In the past, if you and your spouse decided to get divorced in Montana, you had few options available to you besides going to court. However, due in part to the high costs involved in litigation, both in terms of time and money, as well as the desirability of maintaining cordial relations between spouses, alternative dispute resolution options are increasingly available to help you reach a divorce agreement. We at Cunningham Law Office understand that you may feel confused or overwhelmed by the choices available to you. In this article, we explain a term with which you may not be familiar: settlement conference.
It is common for divorced parents in Montana to find that changing circumstances make their current parenting plan impossible to adhere to. However, the difficulties that arise for one parent may not be acknowledged by the other. Even when one parent does not agree to a change, the other can request that the court approve a modification to the original parenting plan.
People who are planning to take their family law case before a Montana court may worry that the judge will make a decision without fully understanding the facts. You may wonder if there is an alternative to litigation. At Cunningham Law Office, we often help clients come to a peaceful resolution through settlement conferences.
If you and your spouse wish to obtain a "gray divorce" in Montana, there are several considerations you both need to make before you file. Though you may not have to deal with child custody, which is often the most contested aspect of any divorce, your situation may present unique challenges with which younger divorcing couples do not have to deal.
Working through a dispute involving child custody can certainly be difficult any married couple. Aside from worries about how much time you will be able to spend with your child once you have split up with your spouse to concerns about how these changes could affect your child, there may be various worries on your mind. As a result, you should try to resolve this situation as efficiently as possible, prioritizing your child’s best interests and carefully reviewing the details of your case. In doing so, you may be able to ease some of these concerns and for some people, turning to a mediator is a great way to resolve these issues.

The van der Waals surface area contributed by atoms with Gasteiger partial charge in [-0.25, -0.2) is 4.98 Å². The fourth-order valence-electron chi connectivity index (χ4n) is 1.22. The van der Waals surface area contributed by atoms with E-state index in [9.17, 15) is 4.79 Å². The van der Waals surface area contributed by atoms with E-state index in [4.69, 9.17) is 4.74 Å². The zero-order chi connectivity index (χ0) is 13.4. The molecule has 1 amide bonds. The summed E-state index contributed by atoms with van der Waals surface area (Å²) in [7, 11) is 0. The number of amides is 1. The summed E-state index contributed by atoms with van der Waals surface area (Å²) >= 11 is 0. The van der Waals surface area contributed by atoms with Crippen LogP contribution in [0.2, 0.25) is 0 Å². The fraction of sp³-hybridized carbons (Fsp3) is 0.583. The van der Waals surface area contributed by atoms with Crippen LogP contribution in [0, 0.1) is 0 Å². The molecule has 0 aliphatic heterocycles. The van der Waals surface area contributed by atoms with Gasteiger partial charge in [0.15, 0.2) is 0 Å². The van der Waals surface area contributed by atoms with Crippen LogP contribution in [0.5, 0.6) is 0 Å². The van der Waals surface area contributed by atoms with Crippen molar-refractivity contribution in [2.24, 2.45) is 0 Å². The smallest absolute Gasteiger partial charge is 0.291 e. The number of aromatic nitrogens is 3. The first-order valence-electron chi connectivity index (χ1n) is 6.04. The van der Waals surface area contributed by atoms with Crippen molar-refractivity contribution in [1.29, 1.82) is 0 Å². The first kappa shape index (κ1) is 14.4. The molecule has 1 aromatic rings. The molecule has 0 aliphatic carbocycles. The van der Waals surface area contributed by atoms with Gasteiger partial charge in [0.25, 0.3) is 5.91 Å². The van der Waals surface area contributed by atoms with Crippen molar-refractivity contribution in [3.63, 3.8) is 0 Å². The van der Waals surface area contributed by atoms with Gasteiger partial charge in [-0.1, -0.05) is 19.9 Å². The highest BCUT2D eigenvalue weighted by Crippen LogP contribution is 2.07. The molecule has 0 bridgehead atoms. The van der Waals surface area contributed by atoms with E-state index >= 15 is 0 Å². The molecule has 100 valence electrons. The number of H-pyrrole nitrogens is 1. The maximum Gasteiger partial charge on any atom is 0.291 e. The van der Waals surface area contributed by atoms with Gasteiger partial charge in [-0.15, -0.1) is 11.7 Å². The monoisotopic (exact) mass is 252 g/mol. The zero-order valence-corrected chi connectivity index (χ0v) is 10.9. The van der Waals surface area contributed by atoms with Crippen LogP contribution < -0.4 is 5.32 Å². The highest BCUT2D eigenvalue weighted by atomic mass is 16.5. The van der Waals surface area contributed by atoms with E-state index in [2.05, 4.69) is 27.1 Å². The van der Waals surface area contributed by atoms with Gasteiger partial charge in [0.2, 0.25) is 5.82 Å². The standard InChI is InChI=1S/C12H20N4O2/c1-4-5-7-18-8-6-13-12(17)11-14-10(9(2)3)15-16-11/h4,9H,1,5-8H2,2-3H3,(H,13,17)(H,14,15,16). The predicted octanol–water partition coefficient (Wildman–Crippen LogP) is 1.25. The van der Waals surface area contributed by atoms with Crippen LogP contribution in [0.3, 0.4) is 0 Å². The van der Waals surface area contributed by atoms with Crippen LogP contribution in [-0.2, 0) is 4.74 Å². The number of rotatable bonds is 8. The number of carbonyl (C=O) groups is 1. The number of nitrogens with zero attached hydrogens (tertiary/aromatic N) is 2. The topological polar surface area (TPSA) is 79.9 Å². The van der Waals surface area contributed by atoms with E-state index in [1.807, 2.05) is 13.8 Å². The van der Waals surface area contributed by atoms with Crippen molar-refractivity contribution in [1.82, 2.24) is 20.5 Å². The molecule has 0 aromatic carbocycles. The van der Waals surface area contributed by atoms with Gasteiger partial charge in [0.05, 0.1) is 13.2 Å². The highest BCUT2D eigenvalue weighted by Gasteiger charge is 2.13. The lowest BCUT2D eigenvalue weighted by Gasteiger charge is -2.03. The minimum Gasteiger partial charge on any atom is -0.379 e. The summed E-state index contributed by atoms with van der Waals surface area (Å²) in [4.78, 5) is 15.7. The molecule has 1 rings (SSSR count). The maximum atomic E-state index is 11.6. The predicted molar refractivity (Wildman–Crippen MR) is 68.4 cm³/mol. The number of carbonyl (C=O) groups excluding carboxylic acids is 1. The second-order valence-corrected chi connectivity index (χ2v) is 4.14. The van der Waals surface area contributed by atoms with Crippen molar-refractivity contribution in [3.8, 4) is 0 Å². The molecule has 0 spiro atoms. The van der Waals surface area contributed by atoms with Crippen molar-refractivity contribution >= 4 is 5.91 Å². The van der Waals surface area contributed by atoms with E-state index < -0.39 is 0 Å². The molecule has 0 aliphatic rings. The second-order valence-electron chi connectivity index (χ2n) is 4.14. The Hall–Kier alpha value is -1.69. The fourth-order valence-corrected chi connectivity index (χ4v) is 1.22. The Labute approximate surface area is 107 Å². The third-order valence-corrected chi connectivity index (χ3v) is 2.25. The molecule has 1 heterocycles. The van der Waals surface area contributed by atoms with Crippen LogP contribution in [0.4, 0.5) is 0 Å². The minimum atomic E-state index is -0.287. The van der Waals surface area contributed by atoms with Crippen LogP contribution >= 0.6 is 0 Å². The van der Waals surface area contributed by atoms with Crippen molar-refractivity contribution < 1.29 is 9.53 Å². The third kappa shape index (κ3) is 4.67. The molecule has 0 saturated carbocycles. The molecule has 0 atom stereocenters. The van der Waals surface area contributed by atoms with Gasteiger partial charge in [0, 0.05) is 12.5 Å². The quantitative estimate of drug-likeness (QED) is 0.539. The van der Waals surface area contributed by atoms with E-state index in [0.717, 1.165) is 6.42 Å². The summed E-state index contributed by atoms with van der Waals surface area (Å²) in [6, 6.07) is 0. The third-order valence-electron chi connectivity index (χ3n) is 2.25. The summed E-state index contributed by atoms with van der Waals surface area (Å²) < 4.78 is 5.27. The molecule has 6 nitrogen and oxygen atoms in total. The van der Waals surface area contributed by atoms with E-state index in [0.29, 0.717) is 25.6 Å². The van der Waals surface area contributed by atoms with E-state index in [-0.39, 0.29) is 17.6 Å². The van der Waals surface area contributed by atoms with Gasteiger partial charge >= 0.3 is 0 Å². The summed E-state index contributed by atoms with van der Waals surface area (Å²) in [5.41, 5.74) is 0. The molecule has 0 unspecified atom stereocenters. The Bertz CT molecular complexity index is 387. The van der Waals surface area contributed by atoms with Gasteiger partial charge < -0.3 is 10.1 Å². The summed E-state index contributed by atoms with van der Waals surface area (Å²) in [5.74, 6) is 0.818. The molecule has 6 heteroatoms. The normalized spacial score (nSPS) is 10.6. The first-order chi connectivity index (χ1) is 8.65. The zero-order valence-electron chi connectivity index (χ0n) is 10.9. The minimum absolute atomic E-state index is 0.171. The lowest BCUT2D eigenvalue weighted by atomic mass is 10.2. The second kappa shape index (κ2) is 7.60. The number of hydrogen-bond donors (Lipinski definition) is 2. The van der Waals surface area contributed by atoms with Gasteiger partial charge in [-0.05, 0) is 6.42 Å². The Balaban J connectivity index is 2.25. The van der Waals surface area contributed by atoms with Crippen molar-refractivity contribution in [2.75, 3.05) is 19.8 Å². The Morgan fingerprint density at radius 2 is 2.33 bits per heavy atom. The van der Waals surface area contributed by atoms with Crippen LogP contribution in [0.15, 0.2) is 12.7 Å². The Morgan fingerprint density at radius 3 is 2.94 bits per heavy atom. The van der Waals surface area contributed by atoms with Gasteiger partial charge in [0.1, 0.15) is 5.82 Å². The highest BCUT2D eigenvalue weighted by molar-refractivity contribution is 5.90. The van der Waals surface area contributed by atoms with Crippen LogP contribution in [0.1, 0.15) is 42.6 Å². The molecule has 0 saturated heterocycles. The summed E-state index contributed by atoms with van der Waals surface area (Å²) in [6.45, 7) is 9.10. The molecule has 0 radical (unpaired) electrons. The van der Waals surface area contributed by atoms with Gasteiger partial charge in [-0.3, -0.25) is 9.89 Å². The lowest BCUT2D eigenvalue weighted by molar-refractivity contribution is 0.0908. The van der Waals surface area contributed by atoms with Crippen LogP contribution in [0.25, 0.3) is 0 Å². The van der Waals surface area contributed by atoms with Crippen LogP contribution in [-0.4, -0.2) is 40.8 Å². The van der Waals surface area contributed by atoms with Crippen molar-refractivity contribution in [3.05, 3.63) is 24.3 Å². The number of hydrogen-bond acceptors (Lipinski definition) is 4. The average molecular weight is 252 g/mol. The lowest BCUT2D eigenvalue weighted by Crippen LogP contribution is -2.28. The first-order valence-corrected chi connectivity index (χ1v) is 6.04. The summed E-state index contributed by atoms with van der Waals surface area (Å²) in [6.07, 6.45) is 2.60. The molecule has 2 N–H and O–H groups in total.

If you’re involved in a child custody dispute in Montana, you’ve likely heard the term “best interests of the child” quite a bit. But how is this consideration actually defined? The U.S. Department of Health & Human Services explains how the court determines best interests when it comes child custody and other matters.
Even if a divorce happens by mutual decision, it can be overwhelming to face the prospect of suddenly having to provide for one's sole support. Regardless of the circumstances under which the divorce occurs, Montana law provides a safety net for divorcing individuals who may be unable to support themselves. It is commonly known as alimony, sometimes also referred to as spousal support or spousal maintenance.
From child support to property distribution, all sorts of family law matters arise. Some can be especially emotional, however, such as those involving the custody of children. To make things even more complicated, court decisions related to custody can have a significant impact on a child's future and their ability to spend time with a parent. If you have anxiety over a custody dispute you are involved in, or are worried about how the outcome of your case will affect your children, it is critical to be prepared and go over all relevant details. You may also find it helpful to talk to your kids about these issues.
There are a lot of reasons why people experience stress when they are anticipating court, but this is often particularly true for those who are facing family law issues. From filing for divorce to modifying a child support order, people who are going through this often have much at stake. For parents, this can be an incredibly stressful time and all sorts of concerns may cause them to toss and turn at night. Fortunately, there are steps you can take to increase the chances of a favorable outcome, such as carefully preparing for court.
If you are working your way through a divorce, have already split up with your spouse, or are in the early stages of planning the end of your marriage, various family law matters may be causing you to feel stressed out. However, disagreements or concerns about the custody of a child can be especially hard for parents and it is crucial to find answers to any of your questions and do what you can to protect your child’s future. By understanding various factors that courts look into while making custody decisions, you may be better positioned to safeguard your child’s best interests.